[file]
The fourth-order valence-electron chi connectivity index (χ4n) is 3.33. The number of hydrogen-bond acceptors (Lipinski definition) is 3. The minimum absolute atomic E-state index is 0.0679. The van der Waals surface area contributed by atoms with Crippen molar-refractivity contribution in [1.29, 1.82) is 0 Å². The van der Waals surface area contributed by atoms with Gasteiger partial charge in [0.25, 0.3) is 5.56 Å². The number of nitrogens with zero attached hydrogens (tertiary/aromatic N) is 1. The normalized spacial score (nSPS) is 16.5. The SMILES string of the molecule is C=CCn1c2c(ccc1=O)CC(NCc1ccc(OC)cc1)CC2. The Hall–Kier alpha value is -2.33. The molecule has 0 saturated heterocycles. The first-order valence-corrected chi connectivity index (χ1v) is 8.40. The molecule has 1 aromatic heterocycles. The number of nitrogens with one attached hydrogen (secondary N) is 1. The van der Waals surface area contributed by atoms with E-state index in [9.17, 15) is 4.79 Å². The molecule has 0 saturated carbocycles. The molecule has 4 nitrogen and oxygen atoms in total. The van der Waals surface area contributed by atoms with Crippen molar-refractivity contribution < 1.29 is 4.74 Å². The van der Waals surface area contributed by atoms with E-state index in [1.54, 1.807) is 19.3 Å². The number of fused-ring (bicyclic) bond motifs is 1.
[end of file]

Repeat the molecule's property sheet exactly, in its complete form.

The fourth-order valence-electron chi connectivity index (χ4n) is 3.33. The number of hydrogen-bond acceptors (Lipinski definition) is 3. The minimum absolute atomic E-state index is 0.0679. The van der Waals surface area contributed by atoms with Crippen molar-refractivity contribution in [1.29, 1.82) is 0 Å². The van der Waals surface area contributed by atoms with Gasteiger partial charge in [0.25, 0.3) is 5.56 Å². The number of nitrogens with zero attached hydrogens (tertiary/aromatic N) is 1. The normalized spacial score (nSPS) is 16.5. The SMILES string of the molecule is C=CCn1c2c(ccc1=O)CC(NCc1ccc(OC)cc1)CC2. The Hall–Kier alpha value is -2.33. The molecule has 0 saturated heterocycles. The first-order valence-corrected chi connectivity index (χ1v) is 8.40. The molecule has 1 aromatic heterocycles. The number of nitrogens with one attached hydrogen (secondary N) is 1. The van der Waals surface area contributed by atoms with E-state index in [9.17, 15) is 4.79 Å². The molecule has 0 saturated carbocycles. The molecule has 4 nitrogen and oxygen atoms in total. The van der Waals surface area contributed by atoms with Crippen molar-refractivity contribution < 1.29 is 4.74 Å². The van der Waals surface area contributed by atoms with E-state index in [1.54, 1.807) is 19.3 Å². The number of fused-ring (bicyclic) bond motifs is 1.